United States District Court, S.D. Georgia, Augusta Division
J. RANDAL HALL, District Judge.
Presently before the Court is Tiburcio Garcia's Motion for Return of Property. (Doc. 73.) Mr. Garcia represents that upon his arrest, the police seized approximately $2, 000 cash, luggage full of clothes, and "miscellaneous items. (Id. at 2.) Mr. Garcia additionally states that the items and cash were "not proceeds of crime, " "will not be used as evidence in the case as it cannot be traced to criminal conduct, " and therefore "must be returned" to him. (Id. at 1.)
"A motion to return seized property under Fed. R. Crim. P. 41(g), is a motion in equity" that, if filed after the conclusion of the criminal case, is treated as a civil action. United States v. Howell, 425 F.3d 971, 974 (11th Cir. 2005). "Consequently, such Rule 41(g) actions are subject to the six-year statute of limitations found in 28 U.S.C. § 2401(a)." Baxter v. United States, 451 F.Appx. 868, 870 (11th Cir. 2012) (per curiam). "Unlike an ordinary statute of limitations, § 2401(a) is a jurisdictional condition attached to the government's waiver of sovereign immunity, and as such must be strictly construed." Ctr. for Biological Diversity v. Hamilton, 453 F.3d 1331, 1334 (11th Cir. 2006) (internal quotations omitted).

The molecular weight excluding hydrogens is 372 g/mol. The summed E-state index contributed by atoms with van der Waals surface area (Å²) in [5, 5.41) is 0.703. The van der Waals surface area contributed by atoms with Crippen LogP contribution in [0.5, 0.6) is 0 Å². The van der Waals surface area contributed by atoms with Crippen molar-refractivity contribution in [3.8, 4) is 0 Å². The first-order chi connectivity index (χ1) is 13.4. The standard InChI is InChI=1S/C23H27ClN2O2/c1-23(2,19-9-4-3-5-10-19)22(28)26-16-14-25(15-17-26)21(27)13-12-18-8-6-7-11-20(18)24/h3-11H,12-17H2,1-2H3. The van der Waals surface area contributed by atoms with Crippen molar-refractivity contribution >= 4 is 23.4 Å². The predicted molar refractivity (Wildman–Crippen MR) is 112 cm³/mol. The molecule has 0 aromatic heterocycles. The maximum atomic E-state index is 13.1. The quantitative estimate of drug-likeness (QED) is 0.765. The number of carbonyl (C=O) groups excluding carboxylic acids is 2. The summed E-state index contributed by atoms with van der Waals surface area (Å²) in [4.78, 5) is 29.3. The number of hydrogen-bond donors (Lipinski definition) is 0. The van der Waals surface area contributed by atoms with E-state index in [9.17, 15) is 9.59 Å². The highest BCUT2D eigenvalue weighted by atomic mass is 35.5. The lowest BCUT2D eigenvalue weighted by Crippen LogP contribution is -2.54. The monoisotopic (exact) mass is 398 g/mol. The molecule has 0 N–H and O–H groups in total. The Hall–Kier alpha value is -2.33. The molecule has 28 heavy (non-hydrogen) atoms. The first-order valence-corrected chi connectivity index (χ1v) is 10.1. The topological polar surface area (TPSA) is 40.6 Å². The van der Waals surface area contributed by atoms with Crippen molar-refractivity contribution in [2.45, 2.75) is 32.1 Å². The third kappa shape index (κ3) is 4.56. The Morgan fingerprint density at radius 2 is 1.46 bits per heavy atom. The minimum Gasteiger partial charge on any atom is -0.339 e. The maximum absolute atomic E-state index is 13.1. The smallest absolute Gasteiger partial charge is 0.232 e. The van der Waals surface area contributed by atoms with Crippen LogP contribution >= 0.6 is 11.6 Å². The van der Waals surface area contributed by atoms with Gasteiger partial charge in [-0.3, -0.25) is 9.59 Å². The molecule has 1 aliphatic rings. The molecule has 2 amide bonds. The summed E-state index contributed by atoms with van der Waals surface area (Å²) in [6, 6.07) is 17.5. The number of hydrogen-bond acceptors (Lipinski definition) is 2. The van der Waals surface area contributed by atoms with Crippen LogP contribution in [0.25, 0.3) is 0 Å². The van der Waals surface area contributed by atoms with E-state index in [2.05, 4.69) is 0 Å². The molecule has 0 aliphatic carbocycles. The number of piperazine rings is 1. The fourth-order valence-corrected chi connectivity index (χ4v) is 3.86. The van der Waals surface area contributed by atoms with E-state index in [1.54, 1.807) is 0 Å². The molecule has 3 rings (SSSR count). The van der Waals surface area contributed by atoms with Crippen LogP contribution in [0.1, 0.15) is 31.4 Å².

Even assuming the statute of limitations began to run at the conclusion of Mr. Garcia's criminal case - when his conviction was affirmed on direct appeal - he is still outside of the six-year window. A jury convicted Mr. Garcia of possession with intent to distribute cocaine on October 12, 2007. (Doc. 58.) Mr. Garcia timely filed a notice of appeal and his conviction was affirmed on July 9, 2008. (Doc. 66.) Mr. Garcia did not petition the Supreme Court for a writ of certiorari. Accordingly, Mr. Garcia's case concluded in July 2008, more than six ...